Before a court can order the imposition of attorneys' fees under 28 U.S.C.S. § 1927, it must find willful bad faith on the part of the offending attorney. Although the court need not make an express finding of bad faith in so many words, there must at least be statements on the record which this court can construe as an implicit finding of bad faith.
Plaintiff sued defendant for copyright infringement. Defendant moved to dismiss, and the district court ruled in defendant's favor. While the motion was pending, defendant moved for sanctions, on the ground that plaintiff's attorney had failed to conduct an inquiry into the facts and law. The Court granted this sanction, and plaintiff and plaintiff's attorney were subject to joint and several liability for the sanctions. Plaintiff settled with defendant, but plaintiff's attorney appealed the grant and application of such sanctions.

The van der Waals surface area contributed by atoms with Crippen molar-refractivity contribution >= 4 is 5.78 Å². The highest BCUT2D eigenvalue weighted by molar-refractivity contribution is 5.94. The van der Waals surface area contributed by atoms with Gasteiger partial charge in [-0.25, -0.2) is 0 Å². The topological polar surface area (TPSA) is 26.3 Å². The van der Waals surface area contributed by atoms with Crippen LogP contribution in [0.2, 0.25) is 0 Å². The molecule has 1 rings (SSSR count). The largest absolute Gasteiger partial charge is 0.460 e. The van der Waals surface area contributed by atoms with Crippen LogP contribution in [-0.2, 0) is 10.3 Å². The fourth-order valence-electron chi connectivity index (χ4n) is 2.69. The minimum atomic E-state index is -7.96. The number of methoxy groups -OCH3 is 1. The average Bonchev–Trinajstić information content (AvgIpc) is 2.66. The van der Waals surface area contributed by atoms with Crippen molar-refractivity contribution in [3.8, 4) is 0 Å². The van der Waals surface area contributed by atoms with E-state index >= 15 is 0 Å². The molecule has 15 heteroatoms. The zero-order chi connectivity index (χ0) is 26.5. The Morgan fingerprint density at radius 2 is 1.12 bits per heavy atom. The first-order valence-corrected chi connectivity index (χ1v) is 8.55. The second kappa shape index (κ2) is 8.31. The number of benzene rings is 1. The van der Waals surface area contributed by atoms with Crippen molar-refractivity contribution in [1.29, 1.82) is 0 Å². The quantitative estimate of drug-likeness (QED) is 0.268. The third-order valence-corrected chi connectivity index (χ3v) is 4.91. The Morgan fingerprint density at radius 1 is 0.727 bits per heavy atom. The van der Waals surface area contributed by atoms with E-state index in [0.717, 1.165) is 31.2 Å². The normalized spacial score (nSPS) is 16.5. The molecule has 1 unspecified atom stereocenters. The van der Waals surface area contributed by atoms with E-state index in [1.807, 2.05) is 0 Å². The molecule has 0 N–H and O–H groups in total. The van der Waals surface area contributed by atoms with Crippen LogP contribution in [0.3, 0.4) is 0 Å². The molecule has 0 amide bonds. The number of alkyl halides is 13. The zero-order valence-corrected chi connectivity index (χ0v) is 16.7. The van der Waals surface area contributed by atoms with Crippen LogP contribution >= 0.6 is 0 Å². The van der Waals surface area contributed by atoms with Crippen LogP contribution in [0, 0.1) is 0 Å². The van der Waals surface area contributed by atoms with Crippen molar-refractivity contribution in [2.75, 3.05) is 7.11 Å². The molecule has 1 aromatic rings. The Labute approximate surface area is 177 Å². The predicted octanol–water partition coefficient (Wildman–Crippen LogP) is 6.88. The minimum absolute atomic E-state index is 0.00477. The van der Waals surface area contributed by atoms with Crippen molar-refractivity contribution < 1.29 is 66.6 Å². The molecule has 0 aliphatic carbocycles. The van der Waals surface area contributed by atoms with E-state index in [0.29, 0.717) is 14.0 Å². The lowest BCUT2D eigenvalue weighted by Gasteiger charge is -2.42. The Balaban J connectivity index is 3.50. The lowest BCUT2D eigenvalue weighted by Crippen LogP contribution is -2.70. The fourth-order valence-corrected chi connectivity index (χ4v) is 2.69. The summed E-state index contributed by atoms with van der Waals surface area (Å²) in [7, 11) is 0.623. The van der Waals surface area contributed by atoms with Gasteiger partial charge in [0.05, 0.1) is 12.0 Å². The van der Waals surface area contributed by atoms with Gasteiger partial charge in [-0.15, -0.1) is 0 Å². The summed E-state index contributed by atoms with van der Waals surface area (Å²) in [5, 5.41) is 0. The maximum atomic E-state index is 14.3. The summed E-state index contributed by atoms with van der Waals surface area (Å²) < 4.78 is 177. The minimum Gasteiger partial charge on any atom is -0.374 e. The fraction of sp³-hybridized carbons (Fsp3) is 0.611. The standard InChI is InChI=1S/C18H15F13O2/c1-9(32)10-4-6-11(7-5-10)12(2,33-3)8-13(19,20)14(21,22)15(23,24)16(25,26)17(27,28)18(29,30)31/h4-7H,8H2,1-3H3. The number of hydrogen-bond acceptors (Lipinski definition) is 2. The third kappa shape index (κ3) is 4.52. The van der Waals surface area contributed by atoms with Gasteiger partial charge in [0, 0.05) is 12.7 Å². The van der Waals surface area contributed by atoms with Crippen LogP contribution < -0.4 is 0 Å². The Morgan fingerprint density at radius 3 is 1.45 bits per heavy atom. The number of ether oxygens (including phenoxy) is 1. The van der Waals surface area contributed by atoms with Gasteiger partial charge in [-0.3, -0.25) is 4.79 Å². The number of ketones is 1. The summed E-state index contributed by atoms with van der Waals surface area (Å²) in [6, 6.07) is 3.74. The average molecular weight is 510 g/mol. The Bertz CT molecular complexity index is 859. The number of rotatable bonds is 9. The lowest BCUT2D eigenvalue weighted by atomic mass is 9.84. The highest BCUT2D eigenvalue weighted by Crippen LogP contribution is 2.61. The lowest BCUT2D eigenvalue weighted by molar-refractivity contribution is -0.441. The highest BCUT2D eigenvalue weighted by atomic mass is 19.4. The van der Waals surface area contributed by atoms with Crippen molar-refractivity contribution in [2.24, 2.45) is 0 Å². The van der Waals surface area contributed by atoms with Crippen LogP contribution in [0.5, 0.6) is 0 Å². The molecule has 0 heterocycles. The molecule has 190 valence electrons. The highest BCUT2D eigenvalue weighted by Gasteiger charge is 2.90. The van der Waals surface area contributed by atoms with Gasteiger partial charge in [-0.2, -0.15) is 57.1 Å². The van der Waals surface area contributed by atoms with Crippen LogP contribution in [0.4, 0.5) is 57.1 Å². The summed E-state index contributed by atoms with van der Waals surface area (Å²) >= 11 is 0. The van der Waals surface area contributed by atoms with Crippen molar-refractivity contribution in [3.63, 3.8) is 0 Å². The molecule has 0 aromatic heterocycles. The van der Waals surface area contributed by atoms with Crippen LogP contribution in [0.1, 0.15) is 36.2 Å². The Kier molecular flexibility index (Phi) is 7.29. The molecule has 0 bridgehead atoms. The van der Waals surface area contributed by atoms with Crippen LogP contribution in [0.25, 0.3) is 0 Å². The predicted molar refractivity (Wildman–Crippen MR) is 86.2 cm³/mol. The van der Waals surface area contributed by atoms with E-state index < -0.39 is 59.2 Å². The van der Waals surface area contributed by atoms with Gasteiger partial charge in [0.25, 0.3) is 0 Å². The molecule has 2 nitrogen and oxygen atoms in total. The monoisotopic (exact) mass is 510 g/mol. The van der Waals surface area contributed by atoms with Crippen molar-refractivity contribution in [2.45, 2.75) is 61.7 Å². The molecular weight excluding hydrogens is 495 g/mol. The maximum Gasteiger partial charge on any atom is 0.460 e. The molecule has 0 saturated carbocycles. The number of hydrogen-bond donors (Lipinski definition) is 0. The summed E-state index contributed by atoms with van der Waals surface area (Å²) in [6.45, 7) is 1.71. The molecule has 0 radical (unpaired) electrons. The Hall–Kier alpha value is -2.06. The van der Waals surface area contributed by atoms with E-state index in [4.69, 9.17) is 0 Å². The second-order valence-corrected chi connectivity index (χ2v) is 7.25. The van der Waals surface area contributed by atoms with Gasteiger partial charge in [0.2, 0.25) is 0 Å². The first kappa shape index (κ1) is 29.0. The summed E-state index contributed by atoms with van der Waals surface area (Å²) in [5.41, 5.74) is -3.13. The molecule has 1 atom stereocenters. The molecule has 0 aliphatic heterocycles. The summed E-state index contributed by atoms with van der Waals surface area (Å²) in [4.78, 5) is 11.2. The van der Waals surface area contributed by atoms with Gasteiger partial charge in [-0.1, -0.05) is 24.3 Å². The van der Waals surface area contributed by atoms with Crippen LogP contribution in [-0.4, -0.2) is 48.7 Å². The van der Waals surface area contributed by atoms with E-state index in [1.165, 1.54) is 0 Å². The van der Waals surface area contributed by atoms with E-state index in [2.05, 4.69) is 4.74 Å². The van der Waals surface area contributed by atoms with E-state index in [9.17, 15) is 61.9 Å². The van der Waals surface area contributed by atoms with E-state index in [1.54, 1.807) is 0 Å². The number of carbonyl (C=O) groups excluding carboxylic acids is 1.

Was the trial court proper in assessing and levying sanctions against appellant attorney?
On appeal, the court held that the district court abused its discretion in awarding sanctions without finding bad faith and without providing adequate notice. The court concluded that it was error to invoke without comment a very severe penalty.